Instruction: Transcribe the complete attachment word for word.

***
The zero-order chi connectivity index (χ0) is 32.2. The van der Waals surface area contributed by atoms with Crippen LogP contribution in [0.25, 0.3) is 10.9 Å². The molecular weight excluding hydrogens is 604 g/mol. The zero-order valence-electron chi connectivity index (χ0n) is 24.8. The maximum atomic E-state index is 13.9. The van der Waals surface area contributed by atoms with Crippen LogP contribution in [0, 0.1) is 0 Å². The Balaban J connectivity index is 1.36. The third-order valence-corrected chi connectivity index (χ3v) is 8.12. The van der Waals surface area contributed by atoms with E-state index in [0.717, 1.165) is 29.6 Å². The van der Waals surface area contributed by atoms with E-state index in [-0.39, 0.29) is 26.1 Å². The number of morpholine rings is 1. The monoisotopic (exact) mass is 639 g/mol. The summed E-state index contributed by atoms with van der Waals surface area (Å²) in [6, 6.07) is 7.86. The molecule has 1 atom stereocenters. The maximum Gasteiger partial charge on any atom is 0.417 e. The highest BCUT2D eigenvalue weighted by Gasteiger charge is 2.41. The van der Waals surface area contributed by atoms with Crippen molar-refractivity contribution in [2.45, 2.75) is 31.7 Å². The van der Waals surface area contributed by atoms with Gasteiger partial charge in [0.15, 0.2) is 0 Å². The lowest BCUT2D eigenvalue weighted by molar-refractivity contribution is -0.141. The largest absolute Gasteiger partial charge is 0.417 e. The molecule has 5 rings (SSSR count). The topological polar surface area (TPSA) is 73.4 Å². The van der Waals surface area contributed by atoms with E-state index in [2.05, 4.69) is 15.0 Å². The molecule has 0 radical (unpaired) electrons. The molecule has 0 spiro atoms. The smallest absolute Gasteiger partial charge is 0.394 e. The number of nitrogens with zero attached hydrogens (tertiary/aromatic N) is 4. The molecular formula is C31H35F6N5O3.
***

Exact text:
The zero-order chi connectivity index (χ0) is 32.2. The van der Waals surface area contributed by atoms with Crippen LogP contribution in [0.25, 0.3) is 10.9 Å². The molecular weight excluding hydrogens is 604 g/mol. The zero-order valence-electron chi connectivity index (χ0n) is 24.8. The maximum atomic E-state index is 13.9. The van der Waals surface area contributed by atoms with Crippen LogP contribution in [0, 0.1) is 0 Å². The Balaban J connectivity index is 1.36. The third-order valence-corrected chi connectivity index (χ3v) is 8.12. The van der Waals surface area contributed by atoms with E-state index in [0.717, 1.165) is 29.6 Å². The van der Waals surface area contributed by atoms with E-state index in [-0.39, 0.29) is 26.1 Å². The number of morpholine rings is 1. The monoisotopic (exact) mass is 639 g/mol. The summed E-state index contributed by atoms with van der Waals surface area (Å²) in [6, 6.07) is 7.86. The molecule has 1 atom stereocenters. The maximum Gasteiger partial charge on any atom is 0.417 e. The highest BCUT2D eigenvalue weighted by Gasteiger charge is 2.41. The van der Waals surface area contributed by atoms with Crippen molar-refractivity contribution in [2.45, 2.75) is 31.7 Å². The van der Waals surface area contributed by atoms with Gasteiger partial charge in [0.15, 0.2) is 0 Å². The lowest BCUT2D eigenvalue weighted by molar-refractivity contribution is -0.141. The largest absolute Gasteiger partial charge is 0.417 e. The molecule has 5 rings (SSSR count). The topological polar surface area (TPSA) is 73.4 Å². The van der Waals surface area contributed by atoms with E-state index in [2.05, 4.69) is 15.0 Å². The molecule has 0 radical (unpaired) electrons. The molecule has 0 spiro atoms. The smallest absolute Gasteiger partial charge is 0.394 e. The number of nitrogens with zero attached hydrogens (tertiary/aromatic N) is 4. The molecular formula is C31H35F6N5O3.